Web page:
The battle in the street below was kept up for some ten minutes with various results,—one man being knocked down with the butt end of a whip, and a driver being pulled off his seat three times in five minutes. The horses were finally extricated and Mr. Douglas commenced.
[Daily Herald, Quiney, Illinois, July 16, 1858]
Four years ago Senator Douglas returned to Chicago from Washington and attempted to speak to the people in justification of his course in the United States Senate, but was denied a hearing. And, indeed, as most of our readers will recollect, when he did make the effort he was assailed and driven from the platform. The Chicago people would not listen to him; nor did they permit him the right of speech at all, so incensed were they against him for his support of the Kansas-Nebraska bill.
Four years have elapsed since then and the city which hunted, denounced and assailed the "little giant," makes the occasion of his arrival a source of public rejoicing. In another place we have alluded to his triumphant entry into the city on last Friday. Indeed, it is conceded that for magnificence and unanimity it excelled any demonstration of the kind ever witnessed west of the Allegheny Mountains.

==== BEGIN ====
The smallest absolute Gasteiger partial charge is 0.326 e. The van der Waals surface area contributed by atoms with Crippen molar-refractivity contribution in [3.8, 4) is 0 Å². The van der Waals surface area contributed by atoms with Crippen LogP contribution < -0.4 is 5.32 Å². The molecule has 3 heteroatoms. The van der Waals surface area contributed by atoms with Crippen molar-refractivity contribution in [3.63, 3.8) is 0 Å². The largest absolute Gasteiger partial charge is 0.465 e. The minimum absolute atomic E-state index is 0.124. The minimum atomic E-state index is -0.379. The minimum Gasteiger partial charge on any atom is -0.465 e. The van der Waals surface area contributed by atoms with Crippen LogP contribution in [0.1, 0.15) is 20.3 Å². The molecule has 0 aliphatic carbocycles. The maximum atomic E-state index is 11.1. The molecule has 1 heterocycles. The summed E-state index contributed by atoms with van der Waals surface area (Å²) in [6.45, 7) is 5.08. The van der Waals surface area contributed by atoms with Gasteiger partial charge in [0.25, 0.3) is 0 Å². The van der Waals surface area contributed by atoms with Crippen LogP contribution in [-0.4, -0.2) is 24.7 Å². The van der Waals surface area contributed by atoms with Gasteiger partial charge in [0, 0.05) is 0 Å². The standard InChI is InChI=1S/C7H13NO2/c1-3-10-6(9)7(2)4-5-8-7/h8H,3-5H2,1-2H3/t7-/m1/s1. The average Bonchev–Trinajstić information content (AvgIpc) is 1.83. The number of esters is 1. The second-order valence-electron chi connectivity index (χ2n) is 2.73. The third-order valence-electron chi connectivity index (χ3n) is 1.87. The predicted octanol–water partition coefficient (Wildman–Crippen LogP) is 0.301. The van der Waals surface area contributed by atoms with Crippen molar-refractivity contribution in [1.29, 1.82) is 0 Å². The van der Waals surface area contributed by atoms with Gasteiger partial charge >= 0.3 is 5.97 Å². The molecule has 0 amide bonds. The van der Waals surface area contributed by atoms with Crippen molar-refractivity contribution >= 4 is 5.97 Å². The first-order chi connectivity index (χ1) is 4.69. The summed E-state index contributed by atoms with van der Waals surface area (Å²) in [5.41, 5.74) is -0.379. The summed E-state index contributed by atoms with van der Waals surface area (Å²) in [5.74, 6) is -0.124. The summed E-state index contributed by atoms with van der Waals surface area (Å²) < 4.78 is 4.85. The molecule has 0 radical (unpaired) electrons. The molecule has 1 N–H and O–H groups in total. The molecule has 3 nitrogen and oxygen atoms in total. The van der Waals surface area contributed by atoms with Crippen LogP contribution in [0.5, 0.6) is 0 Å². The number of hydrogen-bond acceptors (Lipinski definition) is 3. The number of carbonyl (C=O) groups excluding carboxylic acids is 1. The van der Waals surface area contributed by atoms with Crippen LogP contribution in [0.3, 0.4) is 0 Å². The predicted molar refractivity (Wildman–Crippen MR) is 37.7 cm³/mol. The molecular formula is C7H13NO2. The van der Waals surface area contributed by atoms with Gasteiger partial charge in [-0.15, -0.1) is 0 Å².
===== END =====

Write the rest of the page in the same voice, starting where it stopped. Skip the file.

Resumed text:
. . . . . . . . . [From the Joliet Signal]
[Missouri Republican, St. Louis, July 12, 1858]
RECEPTION AND SPEECH OF SENATOR DOUGLAS
Chicago, July 9, 11 p. m.
Senator Douglas was received here this evening, with great display. At one o'clock, a committee of four hundred persons of Chicago and the adjoining counties, proceeded to Michigan City, where they met the train, and escorted Mr. Douglas to this city, and, on his arrival, he was greeted with vociferous cheering from the people, and the firing of cannon. A procession was immediately formed, and Mr. Douglas was conducted to the Tremont House, where he was welcomed in a brief speech in behalf of the citizens, by Charles Walker, President of the Board of Trade.
Mr. Lincoln was present and heard Mr. Douglas. Fireworks were discharged in several parts of the city. The number of persons in attendance is variously estimated at from fifteen to twenty-five thousand.
At the Douglas meeting, Lincoln was accorded the courtesy of "a good seat," as he said, and, according to